Background

Cancer is the main risk factor for venous [1, 2] and arterial [2,3,4,5] thromboembolism (cancer-associated thromboembolism [CAT]). CAT, especially cancer-associated venous thromboembolism (CA-VTE), is associated with poor patient prognosis [1, 2]. Risk factors for CA-VTE include tumour sites, blood immune cells, and patient characteristics [1, 2].

Tissue factor (TF) is a cell-surface transmembrane protein expressed by various cells in the perivascular space, including fibroblasts and pericytes [6], and immune cells, including monocytes and macrophages [6, 7]. TF triggers the extrinsic blood coagulation cascade by binding to activated blood coagulation factor VII (fVIIa), which is followed by activation of factor X (fX) secreted from the liver [6, 7]. Blood TF levels are low in healthy individuals, but are increased in cancer patients, probably as secretions from cancer and immune cells as a component of extracellular vesicles (EVs) [6]. Formation of the TF–fVIIa complex on EVs as in cell-surface TF is considered a primary determinant of CA-VTE in patients with pancreatic cancer [2, 8], given that the incidence of VTE in these patients is closely associated with blood and tissue TF levels. Neutrophil extracellular traps, increased platelets and cytokines may also contribute to CA-VTE in pancreatic and other cancer types [8].

TF in blood and tumour tissues is evaluated using ELISA [9,10,11] and immunohistochemistry [10,11,12,13,14], respectively with a limited sample size. TF can also be measured by EV procoagulant activity (PCA), given that CA-VTE is caused by PCA rather than TF antigen [9, 10, 14, 15]. However, these studies did not necessarily show associations between TF tissue and blood levels and the incidence of CAT. Notably, the results of ELISAs may vary according to the specificity of the antibody in each kit. In addition, TF-PCA is regulated by conformational changes in TF, which affects associations with fVII and the generation of fVIIa [7, 16]. Thus, whether or not TF-antigen levels and activity in cells and EVs (TF+EVs) are evaluated appropriately in cancer patients using current experimental methodology and study design is unclear. The shedding mechanics may also affect blood TF+EV levels.

Previous reviews have discussed topics including how TF–fVIIa causes malignant phenotypes through intracellular signalling pathways [17], risk factors, including TF [1, 2] and clinical treatment of CAT [18] and the effect of TF+EVs on the survival of cancer patients [19]. In this review, we discuss how CAT is induced by TF-PCA from molecular biology perspectives including the effect of SARS-CoV-2, which is responsible for the COVID-19 pandemic. We also present the current problems in elucidating this relationship in patients.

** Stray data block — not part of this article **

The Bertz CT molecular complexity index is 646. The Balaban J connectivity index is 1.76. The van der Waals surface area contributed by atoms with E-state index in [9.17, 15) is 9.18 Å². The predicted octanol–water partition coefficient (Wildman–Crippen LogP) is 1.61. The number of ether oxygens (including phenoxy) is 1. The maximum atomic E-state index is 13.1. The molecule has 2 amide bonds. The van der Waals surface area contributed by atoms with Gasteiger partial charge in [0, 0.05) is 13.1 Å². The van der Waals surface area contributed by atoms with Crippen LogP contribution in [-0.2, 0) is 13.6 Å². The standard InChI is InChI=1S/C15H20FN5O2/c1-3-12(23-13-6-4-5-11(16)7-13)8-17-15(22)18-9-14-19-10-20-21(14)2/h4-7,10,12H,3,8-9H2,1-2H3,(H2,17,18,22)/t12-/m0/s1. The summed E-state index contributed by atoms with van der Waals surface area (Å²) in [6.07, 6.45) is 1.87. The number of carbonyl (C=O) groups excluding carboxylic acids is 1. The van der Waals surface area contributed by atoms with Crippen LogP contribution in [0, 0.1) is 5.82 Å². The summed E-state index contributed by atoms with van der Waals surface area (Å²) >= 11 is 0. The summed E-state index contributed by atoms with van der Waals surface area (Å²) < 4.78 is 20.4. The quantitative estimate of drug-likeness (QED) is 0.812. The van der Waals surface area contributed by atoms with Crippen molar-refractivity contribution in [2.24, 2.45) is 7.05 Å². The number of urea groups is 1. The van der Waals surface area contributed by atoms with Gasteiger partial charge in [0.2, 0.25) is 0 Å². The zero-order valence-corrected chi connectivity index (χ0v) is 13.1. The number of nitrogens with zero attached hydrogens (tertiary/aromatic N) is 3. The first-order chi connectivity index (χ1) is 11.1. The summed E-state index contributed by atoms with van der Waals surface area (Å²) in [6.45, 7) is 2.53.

TF in CAT

VTE is associated with thrombi, mainly composed of fibrin and red blood cells generated in slow venous blood flow, whereas arterial thromboembolism (ATE) arises in fast arterial blood flow and the thrombi are mainly composed of platelets [3, 20]. Previous studies suggested that TF can be generated from multiple sources, although their roles in CAT have only been partially resolved. First, cancer cell-derived TF+EVs can promote CA-VTE as it activates the extrinsic coagulation cascade [3, 8, 19], resulting in fibrin deposition, as evidenced by in vivo experiments with xenograft models of pancreatic cancer [8, 21, 22]. TF+EVs derived from non-cancer (immune) cells may also contribute to CAT [23]. Indeed, several clinical studies have shown an association between CA-VTE incidence and TF in patients with pancreatic [15, 24, 25] and other cancers [11, 12, 26]. Second, the effect of TF+EVs on the non-extrinsic coagulation cascade might lead to clinical CAT. Indeed, TF+EVs secreted from pancreatic cancer cells were shown to drive platelets to a procoagulant state [21]. Third, TF+ circulating tumour cells may contribute to CAT [27]. Fourth, in addition to full-length TF (hereafter, TF), alternatively spliced soluble TF (sTF) devoind of its transmembrane and cytoplasmic domains may associate with EVs appear on cancer cell surfaces via β1-integrin [28]. Although the role of sTF in CAT is unclear, one study showed that sTF has a procoagulant effect on pancreatic cancer cells and their EVs [29].

ATE is associated with atherosclerotic lesions, which consist of lipids and activated platelets [20]. Although ATE and VTE share common risk factors [20], no direct association between cancer cell-derived TF and ATE has been reported to our knowledge. In ATE, platelets promote arterial thrombus formation by increasing their numbers and activities [3, 4]. TF+EVs released from immune cells, such as monocytes and macrophages, can affect ATE [3, 30]. TF+EVs may bind platelets via interactions between P-selectin and P-selectin glycoprotein ligand-1, which is expressed on immune cell-derived EVs [30]. Thus, TF+EVs can accumulate and cause fibrin deposits at platelet aggregation sites in arteries.